In this article, Jim Thomas, Director of Software Testing at T&VS discusses the verification techniques that can benefit those seeking compliance to Avionics certification standards – where many organisations developing avionics software still suffer from poor verification practices. They get their software through certification in the end but by failing to employ effective verification they waste the opportunity to improve their software quality while at the same time meeting their delivery schedules and actually reducing development costs.
Jim has a PhD in Mathematics from Bristol University and over thirty years of experience in the software industry with a focus on high integrity software development.
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Complying with avionics standards in software development is sometimes seen as an expensive overhead. It’s necessary to do, but the cost of demonstrating compliance is seen as an unavoidable cost of being in the business.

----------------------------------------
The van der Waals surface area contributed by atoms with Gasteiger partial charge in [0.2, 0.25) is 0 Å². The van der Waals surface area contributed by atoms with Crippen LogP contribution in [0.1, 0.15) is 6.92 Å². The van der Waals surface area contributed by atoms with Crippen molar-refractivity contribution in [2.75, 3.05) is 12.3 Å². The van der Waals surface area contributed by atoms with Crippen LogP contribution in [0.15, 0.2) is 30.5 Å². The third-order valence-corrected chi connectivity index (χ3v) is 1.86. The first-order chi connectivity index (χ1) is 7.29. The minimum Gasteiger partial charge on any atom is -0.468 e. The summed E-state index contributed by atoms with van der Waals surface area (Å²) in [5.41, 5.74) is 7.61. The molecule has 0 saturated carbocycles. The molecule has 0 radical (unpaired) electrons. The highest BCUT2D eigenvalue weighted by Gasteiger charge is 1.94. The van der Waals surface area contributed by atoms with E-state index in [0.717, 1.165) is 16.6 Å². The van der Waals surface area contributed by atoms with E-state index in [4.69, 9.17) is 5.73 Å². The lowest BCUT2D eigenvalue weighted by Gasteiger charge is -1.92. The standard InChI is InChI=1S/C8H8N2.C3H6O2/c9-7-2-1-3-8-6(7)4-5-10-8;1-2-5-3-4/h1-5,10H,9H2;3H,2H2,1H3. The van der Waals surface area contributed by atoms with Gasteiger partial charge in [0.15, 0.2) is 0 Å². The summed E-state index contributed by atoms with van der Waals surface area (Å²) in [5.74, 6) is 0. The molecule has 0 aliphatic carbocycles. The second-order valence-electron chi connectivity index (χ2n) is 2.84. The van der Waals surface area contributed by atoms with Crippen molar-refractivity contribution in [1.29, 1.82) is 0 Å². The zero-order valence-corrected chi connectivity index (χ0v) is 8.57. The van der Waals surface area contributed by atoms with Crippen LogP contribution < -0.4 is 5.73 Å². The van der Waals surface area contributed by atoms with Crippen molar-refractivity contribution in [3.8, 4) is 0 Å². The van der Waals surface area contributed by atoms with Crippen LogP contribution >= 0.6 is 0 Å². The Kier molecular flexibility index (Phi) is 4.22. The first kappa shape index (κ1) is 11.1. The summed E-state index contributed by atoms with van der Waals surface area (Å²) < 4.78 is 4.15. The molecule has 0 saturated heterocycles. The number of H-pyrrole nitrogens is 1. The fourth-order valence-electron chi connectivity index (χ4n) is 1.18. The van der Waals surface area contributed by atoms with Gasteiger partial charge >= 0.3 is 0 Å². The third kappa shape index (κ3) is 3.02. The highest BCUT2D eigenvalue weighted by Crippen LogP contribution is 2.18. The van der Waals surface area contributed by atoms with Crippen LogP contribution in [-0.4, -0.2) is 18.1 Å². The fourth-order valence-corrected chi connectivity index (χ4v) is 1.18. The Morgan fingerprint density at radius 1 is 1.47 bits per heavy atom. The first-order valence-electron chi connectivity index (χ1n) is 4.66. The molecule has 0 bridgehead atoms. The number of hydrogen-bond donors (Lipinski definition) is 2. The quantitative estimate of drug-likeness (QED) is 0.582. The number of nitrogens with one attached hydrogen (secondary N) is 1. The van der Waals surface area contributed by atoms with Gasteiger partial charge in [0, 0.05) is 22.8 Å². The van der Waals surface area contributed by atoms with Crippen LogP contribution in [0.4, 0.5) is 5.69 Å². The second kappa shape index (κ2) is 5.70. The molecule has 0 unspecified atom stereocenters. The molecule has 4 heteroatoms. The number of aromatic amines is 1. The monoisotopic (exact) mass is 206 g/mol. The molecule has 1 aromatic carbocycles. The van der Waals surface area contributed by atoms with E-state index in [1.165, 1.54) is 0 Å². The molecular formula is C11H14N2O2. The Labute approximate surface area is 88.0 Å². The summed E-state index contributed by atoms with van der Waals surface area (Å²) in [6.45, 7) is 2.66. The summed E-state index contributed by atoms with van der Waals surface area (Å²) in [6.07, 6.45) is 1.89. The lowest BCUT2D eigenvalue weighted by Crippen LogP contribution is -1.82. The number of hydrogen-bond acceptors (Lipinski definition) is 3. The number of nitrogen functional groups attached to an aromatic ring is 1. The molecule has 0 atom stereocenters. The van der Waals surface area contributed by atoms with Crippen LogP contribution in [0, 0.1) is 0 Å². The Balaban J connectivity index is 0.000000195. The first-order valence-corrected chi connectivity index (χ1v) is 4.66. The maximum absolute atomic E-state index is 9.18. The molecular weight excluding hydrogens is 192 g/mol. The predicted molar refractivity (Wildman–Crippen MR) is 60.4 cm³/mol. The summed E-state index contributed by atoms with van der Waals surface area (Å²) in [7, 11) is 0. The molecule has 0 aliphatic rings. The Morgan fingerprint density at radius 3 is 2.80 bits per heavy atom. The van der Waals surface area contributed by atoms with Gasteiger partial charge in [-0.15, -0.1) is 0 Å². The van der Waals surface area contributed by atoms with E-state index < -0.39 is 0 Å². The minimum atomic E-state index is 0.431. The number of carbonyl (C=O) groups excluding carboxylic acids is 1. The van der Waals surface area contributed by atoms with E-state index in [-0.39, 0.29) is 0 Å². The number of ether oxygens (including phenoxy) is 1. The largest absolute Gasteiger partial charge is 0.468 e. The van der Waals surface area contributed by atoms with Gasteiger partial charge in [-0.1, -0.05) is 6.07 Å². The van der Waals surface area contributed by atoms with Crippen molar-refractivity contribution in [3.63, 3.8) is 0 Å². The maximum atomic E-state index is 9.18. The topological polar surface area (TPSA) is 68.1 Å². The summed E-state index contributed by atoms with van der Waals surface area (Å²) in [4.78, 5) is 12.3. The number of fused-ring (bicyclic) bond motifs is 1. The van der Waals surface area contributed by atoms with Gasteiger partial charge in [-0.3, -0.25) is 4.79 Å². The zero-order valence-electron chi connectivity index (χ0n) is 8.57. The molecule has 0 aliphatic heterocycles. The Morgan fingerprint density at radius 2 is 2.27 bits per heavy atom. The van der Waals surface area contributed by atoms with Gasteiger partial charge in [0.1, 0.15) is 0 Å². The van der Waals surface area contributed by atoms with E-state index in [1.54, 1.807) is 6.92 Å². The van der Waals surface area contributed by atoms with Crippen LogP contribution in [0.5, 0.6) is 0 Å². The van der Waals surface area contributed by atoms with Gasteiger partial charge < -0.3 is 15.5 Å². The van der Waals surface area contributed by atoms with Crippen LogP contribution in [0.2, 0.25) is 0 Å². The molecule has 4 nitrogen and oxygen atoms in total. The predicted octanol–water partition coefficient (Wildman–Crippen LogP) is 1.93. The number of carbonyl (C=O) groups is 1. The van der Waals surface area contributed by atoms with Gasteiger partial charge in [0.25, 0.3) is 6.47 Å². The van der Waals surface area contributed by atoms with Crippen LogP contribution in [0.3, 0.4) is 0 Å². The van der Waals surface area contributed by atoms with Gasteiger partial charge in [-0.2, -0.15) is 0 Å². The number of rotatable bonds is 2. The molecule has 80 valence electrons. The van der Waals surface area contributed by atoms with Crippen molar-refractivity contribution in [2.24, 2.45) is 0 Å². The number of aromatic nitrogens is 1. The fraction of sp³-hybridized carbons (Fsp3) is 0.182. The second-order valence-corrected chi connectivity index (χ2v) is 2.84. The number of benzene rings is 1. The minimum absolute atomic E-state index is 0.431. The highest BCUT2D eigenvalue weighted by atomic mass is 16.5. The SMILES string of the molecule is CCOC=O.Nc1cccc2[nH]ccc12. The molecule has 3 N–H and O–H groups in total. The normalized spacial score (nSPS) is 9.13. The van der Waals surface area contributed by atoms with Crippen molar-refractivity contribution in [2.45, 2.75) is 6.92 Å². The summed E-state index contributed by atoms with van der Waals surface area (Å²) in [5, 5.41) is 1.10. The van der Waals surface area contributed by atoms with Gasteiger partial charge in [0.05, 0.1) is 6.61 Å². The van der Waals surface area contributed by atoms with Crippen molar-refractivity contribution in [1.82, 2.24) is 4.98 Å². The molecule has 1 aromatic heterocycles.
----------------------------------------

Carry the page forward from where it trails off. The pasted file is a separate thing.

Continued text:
Improving verification processes by paying more attention to effective verification during development and by embracing unit testing as the foundation for stepwise integration of pre-tested components only can bring advantages from shorter development times, dramatically shorter integration times and significantly reduced residual defects in the delivered software. But more than this, the evidence for demonstrating compliance is produced as development proceeds, not as a separate post-development activity, making certification a much less painful affair. Ultimately a higher quality, more reliable system is delivered to the end customer without the all-too-common software delivery delays.
While avionics standards encourage a structured approach for software development, many organisations don’t execute this well. In many cases there is pressure on the software team to start coding in order to meet timescales, so software requirements and design aren’t fully analysed and defined, unit testing is skipped and testing is carried out on a large amount of software. An external company is then paid to produce the documentation and unit tests for the approvals process based on the final software. This can happen even if the development has complied with a standard such as DO-178B and now with the DO-178C revisions.